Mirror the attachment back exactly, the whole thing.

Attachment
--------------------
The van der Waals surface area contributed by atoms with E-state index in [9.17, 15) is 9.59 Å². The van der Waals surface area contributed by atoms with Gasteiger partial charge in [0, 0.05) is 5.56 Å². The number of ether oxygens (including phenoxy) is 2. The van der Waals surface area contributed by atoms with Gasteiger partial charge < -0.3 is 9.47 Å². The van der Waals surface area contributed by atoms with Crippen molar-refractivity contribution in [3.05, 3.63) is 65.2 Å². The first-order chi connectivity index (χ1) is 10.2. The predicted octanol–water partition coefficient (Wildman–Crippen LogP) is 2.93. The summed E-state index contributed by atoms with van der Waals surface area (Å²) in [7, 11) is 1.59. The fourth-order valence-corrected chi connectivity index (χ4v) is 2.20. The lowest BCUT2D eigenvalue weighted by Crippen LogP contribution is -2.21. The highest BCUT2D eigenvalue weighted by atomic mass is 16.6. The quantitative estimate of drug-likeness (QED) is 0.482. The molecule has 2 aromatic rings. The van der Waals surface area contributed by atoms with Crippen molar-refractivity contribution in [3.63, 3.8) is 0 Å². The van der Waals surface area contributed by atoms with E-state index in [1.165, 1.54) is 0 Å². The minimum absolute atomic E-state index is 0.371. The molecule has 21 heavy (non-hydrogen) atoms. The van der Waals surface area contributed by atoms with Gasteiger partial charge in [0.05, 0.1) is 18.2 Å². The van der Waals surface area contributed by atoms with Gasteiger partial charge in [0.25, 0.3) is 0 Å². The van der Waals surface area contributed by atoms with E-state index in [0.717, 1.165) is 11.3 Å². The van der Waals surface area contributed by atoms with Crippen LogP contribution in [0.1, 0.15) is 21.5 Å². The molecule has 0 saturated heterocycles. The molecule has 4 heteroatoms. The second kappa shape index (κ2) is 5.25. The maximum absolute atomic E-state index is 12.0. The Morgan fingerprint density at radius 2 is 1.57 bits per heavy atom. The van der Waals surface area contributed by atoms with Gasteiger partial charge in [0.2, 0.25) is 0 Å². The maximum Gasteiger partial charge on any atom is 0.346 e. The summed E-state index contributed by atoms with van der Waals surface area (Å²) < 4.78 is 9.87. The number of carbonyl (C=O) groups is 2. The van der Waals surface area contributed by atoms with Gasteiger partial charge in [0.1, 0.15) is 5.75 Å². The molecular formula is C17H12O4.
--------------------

The van der Waals surface area contributed by atoms with E-state index in [9.17, 15) is 9.59 Å². The van der Waals surface area contributed by atoms with Gasteiger partial charge in [0, 0.05) is 5.56 Å². The number of ether oxygens (including phenoxy) is 2. The van der Waals surface area contributed by atoms with Gasteiger partial charge < -0.3 is 9.47 Å². The van der Waals surface area contributed by atoms with Crippen molar-refractivity contribution in [3.05, 3.63) is 65.2 Å². The first-order chi connectivity index (χ1) is 10.2. The predicted octanol–water partition coefficient (Wildman–Crippen LogP) is 2.93. The summed E-state index contributed by atoms with van der Waals surface area (Å²) in [7, 11) is 1.59. The fourth-order valence-corrected chi connectivity index (χ4v) is 2.20. The lowest BCUT2D eigenvalue weighted by Crippen LogP contribution is -2.21. The highest BCUT2D eigenvalue weighted by atomic mass is 16.6. The quantitative estimate of drug-likeness (QED) is 0.482. The molecule has 2 aromatic rings. The van der Waals surface area contributed by atoms with Crippen molar-refractivity contribution in [3.63, 3.8) is 0 Å². The van der Waals surface area contributed by atoms with E-state index in [1.165, 1.54) is 0 Å². The minimum absolute atomic E-state index is 0.371. The molecule has 21 heavy (non-hydrogen) atoms. The van der Waals surface area contributed by atoms with Gasteiger partial charge in [0.05, 0.1) is 18.2 Å². The van der Waals surface area contributed by atoms with Gasteiger partial charge in [0.25, 0.3) is 0 Å². The van der Waals surface area contributed by atoms with E-state index in [0.717, 1.165) is 11.3 Å². The van der Waals surface area contributed by atoms with Crippen LogP contribution in [0.1, 0.15) is 21.5 Å². The molecule has 0 saturated heterocycles. The molecule has 4 heteroatoms. The second kappa shape index (κ2) is 5.25. The maximum absolute atomic E-state index is 12.0. The Morgan fingerprint density at radius 2 is 1.57 bits per heavy atom. The van der Waals surface area contributed by atoms with Gasteiger partial charge in [0.2, 0.25) is 0 Å². The maximum Gasteiger partial charge on any atom is 0.346 e. The summed E-state index contributed by atoms with van der Waals surface area (Å²) < 4.78 is 9.87. The number of carbonyl (C=O) groups is 2. The van der Waals surface area contributed by atoms with Gasteiger partial charge in [0.1, 0.15) is 5.75 Å². The molecular formula is C17H12O4.